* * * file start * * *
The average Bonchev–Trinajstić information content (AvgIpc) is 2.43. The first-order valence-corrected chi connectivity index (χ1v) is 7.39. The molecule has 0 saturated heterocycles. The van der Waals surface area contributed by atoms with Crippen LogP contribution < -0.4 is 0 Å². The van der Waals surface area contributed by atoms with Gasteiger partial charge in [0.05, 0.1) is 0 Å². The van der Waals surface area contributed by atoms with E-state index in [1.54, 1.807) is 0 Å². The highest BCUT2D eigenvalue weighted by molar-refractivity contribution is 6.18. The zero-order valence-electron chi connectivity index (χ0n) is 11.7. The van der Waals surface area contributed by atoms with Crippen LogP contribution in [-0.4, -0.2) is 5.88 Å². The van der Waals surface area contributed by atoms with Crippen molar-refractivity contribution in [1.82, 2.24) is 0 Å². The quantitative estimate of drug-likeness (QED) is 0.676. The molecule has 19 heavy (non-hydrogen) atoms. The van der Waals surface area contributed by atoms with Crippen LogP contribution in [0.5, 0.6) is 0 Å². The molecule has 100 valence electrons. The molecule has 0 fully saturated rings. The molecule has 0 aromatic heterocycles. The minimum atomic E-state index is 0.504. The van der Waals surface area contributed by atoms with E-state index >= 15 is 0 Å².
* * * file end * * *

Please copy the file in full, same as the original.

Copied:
The average Bonchev–Trinajstić information content (AvgIpc) is 2.43. The first-order valence-corrected chi connectivity index (χ1v) is 7.39. The molecule has 0 saturated heterocycles. The van der Waals surface area contributed by atoms with Crippen LogP contribution < -0.4 is 0 Å². The van der Waals surface area contributed by atoms with Gasteiger partial charge in [0.05, 0.1) is 0 Å². The van der Waals surface area contributed by atoms with E-state index in [1.54, 1.807) is 0 Å². The highest BCUT2D eigenvalue weighted by molar-refractivity contribution is 6.18. The zero-order valence-electron chi connectivity index (χ0n) is 11.7. The van der Waals surface area contributed by atoms with Crippen LogP contribution in [-0.4, -0.2) is 5.88 Å². The van der Waals surface area contributed by atoms with Crippen molar-refractivity contribution in [1.82, 2.24) is 0 Å². The quantitative estimate of drug-likeness (QED) is 0.676. The molecule has 19 heavy (non-hydrogen) atoms. The van der Waals surface area contributed by atoms with Crippen LogP contribution in [0.5, 0.6) is 0 Å². The molecule has 100 valence electrons. The molecule has 0 fully saturated rings. The molecule has 0 aromatic heterocycles. The minimum atomic E-state index is 0.504. The van der Waals surface area contributed by atoms with E-state index >= 15 is 0 Å².